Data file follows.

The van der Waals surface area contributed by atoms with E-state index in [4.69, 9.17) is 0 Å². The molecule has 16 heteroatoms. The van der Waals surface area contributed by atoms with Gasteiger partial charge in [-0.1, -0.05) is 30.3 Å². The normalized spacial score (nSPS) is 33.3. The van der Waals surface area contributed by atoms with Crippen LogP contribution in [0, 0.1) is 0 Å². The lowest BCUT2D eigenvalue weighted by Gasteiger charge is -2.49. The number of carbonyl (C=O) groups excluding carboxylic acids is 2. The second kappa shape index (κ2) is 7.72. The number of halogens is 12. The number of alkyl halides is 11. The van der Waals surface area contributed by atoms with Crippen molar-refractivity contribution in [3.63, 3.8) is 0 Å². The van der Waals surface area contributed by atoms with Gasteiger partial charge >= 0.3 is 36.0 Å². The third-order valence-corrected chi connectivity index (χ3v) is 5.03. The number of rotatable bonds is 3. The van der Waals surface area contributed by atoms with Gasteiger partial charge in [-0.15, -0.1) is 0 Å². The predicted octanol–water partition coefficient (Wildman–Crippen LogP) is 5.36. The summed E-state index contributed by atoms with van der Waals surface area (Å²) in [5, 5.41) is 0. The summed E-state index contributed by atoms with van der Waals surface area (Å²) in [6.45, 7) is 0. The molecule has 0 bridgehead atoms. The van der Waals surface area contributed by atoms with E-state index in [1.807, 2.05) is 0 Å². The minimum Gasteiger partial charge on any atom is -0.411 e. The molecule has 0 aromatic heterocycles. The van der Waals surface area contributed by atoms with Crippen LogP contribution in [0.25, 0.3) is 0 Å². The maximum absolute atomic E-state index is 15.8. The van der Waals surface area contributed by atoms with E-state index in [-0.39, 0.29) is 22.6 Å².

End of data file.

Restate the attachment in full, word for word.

The van der Waals surface area contributed by atoms with E-state index in [4.69, 9.17) is 0 Å². The molecule has 16 heteroatoms. The van der Waals surface area contributed by atoms with Gasteiger partial charge in [-0.1, -0.05) is 30.3 Å². The normalized spacial score (nSPS) is 33.3. The van der Waals surface area contributed by atoms with Crippen LogP contribution in [0, 0.1) is 0 Å². The lowest BCUT2D eigenvalue weighted by Gasteiger charge is -2.49. The number of carbonyl (C=O) groups excluding carboxylic acids is 2. The second kappa shape index (κ2) is 7.72. The number of halogens is 12. The number of alkyl halides is 11. The van der Waals surface area contributed by atoms with Crippen molar-refractivity contribution in [3.63, 3.8) is 0 Å². The van der Waals surface area contributed by atoms with Gasteiger partial charge >= 0.3 is 36.0 Å². The third-order valence-corrected chi connectivity index (χ3v) is 5.03. The number of rotatable bonds is 3. The van der Waals surface area contributed by atoms with Gasteiger partial charge in [-0.15, -0.1) is 0 Å². The predicted octanol–water partition coefficient (Wildman–Crippen LogP) is 5.36. The summed E-state index contributed by atoms with van der Waals surface area (Å²) in [5, 5.41) is 0. The summed E-state index contributed by atoms with van der Waals surface area (Å²) in [6.45, 7) is 0. The molecule has 0 bridgehead atoms. The van der Waals surface area contributed by atoms with E-state index in [1.807, 2.05) is 0 Å². The minimum Gasteiger partial charge on any atom is -0.411 e. The molecule has 0 aromatic heterocycles. The van der Waals surface area contributed by atoms with Crippen LogP contribution in [0.25, 0.3) is 0 Å². The maximum absolute atomic E-state index is 15.8. The van der Waals surface area contributed by atoms with E-state index in [-0.39, 0.29) is 22.6 Å².